David Puckett on John Calvin’s Exegesis of “Complaint Language” in the Psalms

David L. Puckett’s volume in the Columbia Series in Reformed Theology, John Calvin’s Exegesis of the Old Testament, is an interesting study.  Calvin’s commitment to historical exegesis at times put him at odds with various Old Testament reading traditions held in the medieval and early church, causing some to label his exegetical endeavors as too “Jewish.”  Thus in this book, Puckett examines how Calvin actually balanced both Christological and historical exegesis of the Old Testament.

As part of his chapter examining the “dual authorship” of scripture as understood and articulated by Calvin, Puckett has an interesting discussion of how Calvin wrestled with the implications of “complaint” Psalms.  Having recently preached on Psalm 88 using (among other things) Calvin’s commentary on this Psalm, I found this paragraph especially interesting:

Calvin does not find the same sublime spirit in all the biblical writers.  Some of the emotional outbursts of the psalmist stretch his considerable exegetical skill as he tries to find an acceptable explanation for how such sentiment could be in scripture.  He sees improper emotions expressed in Psalm 88:14 (“O LORD, why does thou cast me off?  Why does thou hide thy face from me?”) and Psalm 89:46 (“How long, O LORD?  Wilt thou hide thyself forever?  How long will thy wrath burn like fire?”).  In both instances he tentatively condones the psalmist’s outbursts – in Psalm 88 because it contains tacit prayers, in Psalm 89 because it is accompanied by faith.  He has greater difficulty, however, explaining David’s bitter complaint against God in Psalm 39:13 (“Look away from me, that I may know gladness, before I depart and be no more”).  “This concluding verse of the psalm relates to the disquietude and sinful emotions which he had experienced according to the flesh.”  Calvin finds it difficult to explain this text in an acceptable way.  David’s complaint was “not well seasoned with the sweetness of faith.”  However, David’s outburst may not be as bad as it at first appears, for he is not entirely negative.  He speaks “in a becoming manner, in acknowledging that there is no hope of his being restored to health, until God ceases to manifest his displeasure.”  Calvin does not seem very satisfied with his explanation.  [H. Jackson] Forstman suggests that if pressed on this point, Calvin had an answer available in a principle of multiple causation, “worked out mainly in his discussion of the problem of evil but equally applicable here.”  This, Forstman believes, would allow Calvin to say that “although David’s words were unbecoming, the Spirit, speaking through David and using David’s excess, intended something entirely acceptable.”  Forstman’s explanation derives some support form the immediate context, where Calvin suggests that God may have intended to communicate something useful for his people through David’s intemperate speech.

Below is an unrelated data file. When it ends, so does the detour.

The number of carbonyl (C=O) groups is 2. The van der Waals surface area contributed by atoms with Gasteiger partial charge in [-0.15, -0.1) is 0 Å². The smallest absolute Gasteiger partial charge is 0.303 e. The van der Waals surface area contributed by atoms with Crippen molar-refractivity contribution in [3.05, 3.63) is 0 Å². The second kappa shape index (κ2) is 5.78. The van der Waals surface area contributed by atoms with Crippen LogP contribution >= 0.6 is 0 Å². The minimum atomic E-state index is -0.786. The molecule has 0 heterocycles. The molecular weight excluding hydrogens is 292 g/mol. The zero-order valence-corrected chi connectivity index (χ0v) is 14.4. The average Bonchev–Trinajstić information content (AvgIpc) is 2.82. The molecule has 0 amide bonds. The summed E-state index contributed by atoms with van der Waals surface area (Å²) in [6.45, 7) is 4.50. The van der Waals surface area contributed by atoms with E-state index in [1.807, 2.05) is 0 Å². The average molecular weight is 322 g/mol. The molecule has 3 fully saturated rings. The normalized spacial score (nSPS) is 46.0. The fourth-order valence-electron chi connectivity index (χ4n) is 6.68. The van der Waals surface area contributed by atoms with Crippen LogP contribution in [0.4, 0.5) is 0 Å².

David spoke under the influence of a distempered and troubled state of mind, but there is included in his language this very profitable lesson, that there is no remedy better fitted for enabling us to rise above all necessary cares than the recollection that the brief period of our life is only, as it were, a hand-breath.

Is Calvin suggesting here the idea of two distinct purposes or intentions in the passage – one human and one divine?  If so, it raises an important hermeneutical question.  Whose intention is the interpreter of scripture concerned with – that of the human writer or that of the Holy Spirit?  This is a question Calvin never systematically addresses.  Thus far, this much is clear: Calvin believes the style and personality of the human writers left their  mark on scripture.

Pgs. 28-29

I am not as uncomfortable with the language of the complaint Psalms as is Calvin, but I do find Puckett’s analysis of Calvin’s wrestling to be helpful in noting that Calvin’s discomfort was not due to a lack of thought about the details of these texts or the ramifications of their dual authorship.  Incidentally, those looking to read more about the topic of dual authorship do well to read B.B. Warfield’s essay “The Divine and Human in the Bible” in vol. 2 of his Selected Shorter Writings.

John Calvin’s Exegesis of the Old Testament is an interesting book and available (at least as of 12/2/13) for only $6.99 on Christianbook.com.  Another interesting (though less technical) historical-exegetical study on John Calvin was written by John Currid and is also worth reading.

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R. Andrew Compton
Christ Reformed Church (URCNA)
Anaheim, CA

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